Welcome back to 'Weekdays of Future Past,' our week-long analysis of what some fans are calling the best X-film yet - X-Men: Days of Future Past! Be warned, there be SPOILERS!
When it was first announced that the latest X-film would be titled Days of Future Past, most fans of the comic series were incredibly excited. Chris Claremont and John Byrne told one of the most iconic and beloved stories of the x-universe over the course of two issues, which saw a horrible future unfold for the X-Men. So of course, hearing that the same title would be applied to the seventh X-film got everybody pretty excited.
However, as news started dropping we began to notice a number of changes to the source material that seemed to make the film less of an adaptation, and more of a re-imagining. X-fans can be a fickle bunch, so these changes left a few fans questioning the film. Now, after watching X-Men: Days of Future Past, we can see that while it didn’t follow the original storyline all that much, it was still pretty fantastic.
But there were still a few important pieces and characters that we couldn’t help but miss, so today we will examine a few of the differences between X-Men: Days of Future Past and “Days of Future Past.”
The future world we see in the film is actually a fairly good representation of the comic future, although slightly darker in tone than the comic version. In the film we see quite a large selection of mutants fighting against the Sentinels, when in the comics there is a very small group of mutants, including the last remaining members of the X-Men. We did see briefly in the film a field of fallen mutants, but in the comic that was far more detailed, with an entire cemetery full of X-Men.
The members of the future X-Men are captive mutants Kate Pryde (formerly Kitty Pryde AKA Shadowcat), Ororo Munroe (Storm), Piotr Rasputin (Colossus), and their liberator, Logan (Wolverine). They are joined by Magneto, who at this time in the comics had never been anything but foe, as well as two mutants who carried on the legacy of the Marvel Universe. We’ll discuss them more in a minute. First let’s look at the cinematic team of mutants in the future. The film line-up included Professor Xavier, Magneto, Storm, Wolverine, Iceman, Shadowcat, Colossus, and newcomers Bishop, Sunspot, Warpath, and Blink. Quite a considerable grouping of power that isn’t featured in the comic at all, but adds so much to the cinematic team and their fight scenes.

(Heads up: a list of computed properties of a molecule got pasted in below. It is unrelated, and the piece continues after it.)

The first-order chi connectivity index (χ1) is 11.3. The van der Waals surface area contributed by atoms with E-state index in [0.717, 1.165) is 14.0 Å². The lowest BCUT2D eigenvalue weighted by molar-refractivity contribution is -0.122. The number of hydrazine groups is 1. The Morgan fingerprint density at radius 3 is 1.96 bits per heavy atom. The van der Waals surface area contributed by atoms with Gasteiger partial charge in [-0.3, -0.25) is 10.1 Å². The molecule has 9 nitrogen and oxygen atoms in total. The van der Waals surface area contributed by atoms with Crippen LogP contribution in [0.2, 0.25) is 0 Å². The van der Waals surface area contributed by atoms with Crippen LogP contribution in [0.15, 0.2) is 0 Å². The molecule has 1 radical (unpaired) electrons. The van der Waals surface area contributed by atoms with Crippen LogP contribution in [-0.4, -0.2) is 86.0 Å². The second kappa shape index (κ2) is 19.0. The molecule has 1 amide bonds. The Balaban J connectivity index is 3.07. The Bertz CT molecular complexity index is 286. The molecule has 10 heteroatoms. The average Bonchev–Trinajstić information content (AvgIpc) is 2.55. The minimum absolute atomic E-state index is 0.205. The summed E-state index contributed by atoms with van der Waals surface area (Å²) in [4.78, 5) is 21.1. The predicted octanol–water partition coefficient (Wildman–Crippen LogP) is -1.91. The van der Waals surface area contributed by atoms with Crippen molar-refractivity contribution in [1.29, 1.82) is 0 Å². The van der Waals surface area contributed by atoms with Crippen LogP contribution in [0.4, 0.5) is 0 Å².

The two extra mutants from the comic that didn’t make it into the film were Franklin Richards and his lover Rachel. Franklin was the son of Reed and Sue Richards of the Fantastic Four, and was a very powerful psionic. Rachel was later revealed to be the daughter of Scott and Jean Summers, though this detail wasn’t explored until later on in the comic series. The film version lacks these two important characters, one of whom was essential for sending an X-Man back in time to save the future. Of course, who that X-Man was is another big change from the original comic series.
In X-Men: Days of Future Past, Wolverine is sent back in time by Kitty Pryde in an attempt to change the past in order to save the future. This fits in line with Fox’s Wolverine-centric X-universe, but is completely different from the source material. In Claremont and Byrne’s “Days of Future Past,” Wolverine is an important part of the future efforts, as Logan isn’t captured with the rest of the X-Men. He was serving in the Canadian Resistance Army, fighting alongside Europe’s forces against the Sentinels that had taken over the US, before returning to break out the captured X-Men. But Logan is not the one who goes back in time to stop their future from happening.That honor falls to Kate (formerly Kitty) Pryde, whose consciousness is sent back in time to inhabit her younger self, all thanks to the awesome telepathic power of Rachel Summers.
This actually caused a few issues with the film that were hard to ignore, such as the unexplained new time-shifting power of Kitty Pryde (in the film she still goes by her childhood name), and the removal of one of the most iconic scenes of the entire storyline. During the final comic battle between the remaining X-Men and the Sentinels in the future, Wolverine is hurled towards the rampaging machine by Colossus, with what fans know to be the legendary ‘Fastball Special.’ While a fastball special usually marks the end of any skirmish, in the dark and gritty DoFP storyline it results in one thing – the death of Wolverine. As he flies through the air, he is hit by the Sentinel’s plasma burst, which fries all the meat off of Wolvie’s bones, leaving only his adamantium skeleton behind.
This small scene would have made for an astounding cinematic visual, but wasn’t included in the film for what we can assume are a number of reasons. No one wants to see the star of the cinematic universe turned to ash, and it would have added to the already shaky timeline inconsistencies, but it still would have been great to see included.